In writing about the US case Pippins v KPMG (see KPMG Judge Kicks the Sisyphean Stone of Proportionality Back Down the Hill) I made a point of emphasising that “one must… be careful up to a point in commenting adversely on rules of another jurisdiction”. I also made it clear that my comments were not directed at the judge but at the rules as they have developed.
Mine was therefore a policy view rather than a taking of sides, a conclusion that if the Magistrate Judge was correct (as to which I have no informed view) then my outsider’s opinion of the legal context was that, as Dickens’ Mr Bumble put it, the law is an ass. My support for the position taken by the amici who have joined in the appeal was based more on sympathy with their broad propositions than with the facts of the case. I want them to to be right and to win because I entirely buy the idea that decisions like this will cause lawyers “in an over-abundance of caution [to] feel obligated to follow the broader standard preservation adopted by any court” as one of the briefs puts it.
As one might expect, the case has aroused strong views, none clearer than those expressed by Craig Ball in a forthright article called A Good Decision Brings Out the Bullies – a title which tells you which side Craig takes. His analysis takes the key facts, a less-than-complimentary examination of KPMG’s actions, the reasons in forensics and evidence terms why the hard drives which were the subject of the application ought to be preserved, and a sprinkling of references to the rules.
The briefest recital of the facts, for those who are starting here, is that a claim has been brought against KPMG by current and former associates who say they were deprived of overtime payments. KPMG chose to collect 2,500 hard drives used by potential claimants. This, they now say, is costing them significant sums and puts them at risk that the data thus preserved will become subject to legal holds in other cases.
This paragraph gives you the flavour of Craig Ball’s view:
So, on one side, you’ve got plaintiffs—KPMG employees and former employees—who’d actually used the computers, knew something of their contents and asserted there would be relevant data on the drives (i.e., “usage information, log-in/log-out information, application records, forms, and other contents stored on the laptops in the course of the business day, which would be helpful in showing both the range of hours during which they worked and the substance of their work,” (slip opinion at p. 4, quoting the plaintiffs). On the other side is a defendant who held the drives at great expense ($1.5 million and mounting), but hasn’t looked at a single one of them and won’t let the plaintiffs look.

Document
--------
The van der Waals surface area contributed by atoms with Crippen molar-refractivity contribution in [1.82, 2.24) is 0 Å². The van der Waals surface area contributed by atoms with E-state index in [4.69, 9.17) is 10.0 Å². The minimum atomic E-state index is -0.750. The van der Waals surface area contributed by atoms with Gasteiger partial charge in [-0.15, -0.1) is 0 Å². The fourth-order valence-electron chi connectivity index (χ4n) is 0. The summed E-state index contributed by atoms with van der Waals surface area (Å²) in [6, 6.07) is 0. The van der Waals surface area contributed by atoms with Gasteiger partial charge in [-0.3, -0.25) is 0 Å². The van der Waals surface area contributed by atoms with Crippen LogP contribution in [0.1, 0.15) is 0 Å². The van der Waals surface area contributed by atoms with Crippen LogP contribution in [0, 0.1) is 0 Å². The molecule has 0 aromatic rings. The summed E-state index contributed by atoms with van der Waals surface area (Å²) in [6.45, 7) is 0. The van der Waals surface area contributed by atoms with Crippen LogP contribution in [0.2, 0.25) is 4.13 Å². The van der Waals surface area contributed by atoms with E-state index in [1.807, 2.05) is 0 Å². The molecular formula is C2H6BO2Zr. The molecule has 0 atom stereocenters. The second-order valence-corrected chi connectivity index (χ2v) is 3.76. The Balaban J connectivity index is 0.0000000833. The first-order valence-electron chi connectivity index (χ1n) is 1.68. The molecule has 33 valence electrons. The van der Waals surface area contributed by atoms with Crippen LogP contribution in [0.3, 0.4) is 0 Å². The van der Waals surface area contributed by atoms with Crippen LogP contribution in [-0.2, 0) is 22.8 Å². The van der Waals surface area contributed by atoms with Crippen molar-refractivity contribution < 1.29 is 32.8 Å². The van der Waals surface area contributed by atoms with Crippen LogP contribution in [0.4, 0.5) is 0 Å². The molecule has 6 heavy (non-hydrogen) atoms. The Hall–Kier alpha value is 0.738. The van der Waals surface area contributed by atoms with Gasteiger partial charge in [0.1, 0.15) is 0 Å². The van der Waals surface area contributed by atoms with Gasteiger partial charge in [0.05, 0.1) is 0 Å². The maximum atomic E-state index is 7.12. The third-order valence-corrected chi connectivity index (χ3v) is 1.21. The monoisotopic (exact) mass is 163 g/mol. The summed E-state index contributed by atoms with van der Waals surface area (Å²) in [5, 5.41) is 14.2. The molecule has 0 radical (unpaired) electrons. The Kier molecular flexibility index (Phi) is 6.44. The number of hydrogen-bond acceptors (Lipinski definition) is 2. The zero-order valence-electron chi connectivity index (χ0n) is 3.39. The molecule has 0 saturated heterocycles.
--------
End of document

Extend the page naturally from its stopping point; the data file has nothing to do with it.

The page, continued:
The judge’s conclusion, he adds, is that “KPMG’s ongoing burden is self-inflicted to a large extent”
The other sentence which caught my eye was this one:
[KPMG] unwisely employed the old eDiscovery playbook: Trotting out fabulous cost projections on flawed assumptions expecting to persuade the judge to rule by the seat of his pants instead of based on competent evidence.
My interest in this case goes wider than the purely US implications. The present debate in the US about preservation – the trigger, the scope and the duration – makes it relevant to consider what happens in other jurisdictions, none of which burden litigants with the preservation problem which appears as a self-inflicted wound in the US. I have made other references to this recently, prompting comment from Howard Sklar of Recommind (covered in this article) and Philip Favro of Symantec, whose comments appear at the foot of my Sisyphus article.
My interest is not simply that of the ghoul who slows down to look at a car crash on the other carriageway. One of the objections to eDiscovery / eDisclosure which we meet in the UK and elsewhere is that it is seen as something to be avoided because of its disproportionate cost, with the US experience given as evidence, often without much understanding of it. It is used as a kind of awful warning – if you go down to the eDiscovery woods, something terrible will happen to you. It seems important, in combatting this, to draw attention to the peculiarities of US discovery, whilst recognising that they think we are pretty odd too, with our apparently laid-back attitude to things which concern them dreadfully.
It is important also because the UK will, sooner or later, develop more stringent obligations in relation to preservation and legal hold, and there is a risk that once this horse gets out of the stable it will gallop full tilt towards the US model.
This warrants a longer article to which I will return in due course. I will settle today for emphasising one of Craig Ball’s sentences already quoted above. Whatever side you are on in a dispute about the proportionality or otherwise of a particular step in eDisclosure/eDiscovery, you need some hard facts about what will be gained or lost by taking or not taking any particular action. A UK court has an express duty to consider “whether the likely benefits of taking a particular step justify the cost of taking it” [Rule 1.4(2)(h)] and it cannot do that when parties turn up with “fabulous cost projections on flawed assumptions expecting to persuade the judge to rule by the seat of his pants instead of based on competent evidence”. That much is true in any jurisdiction.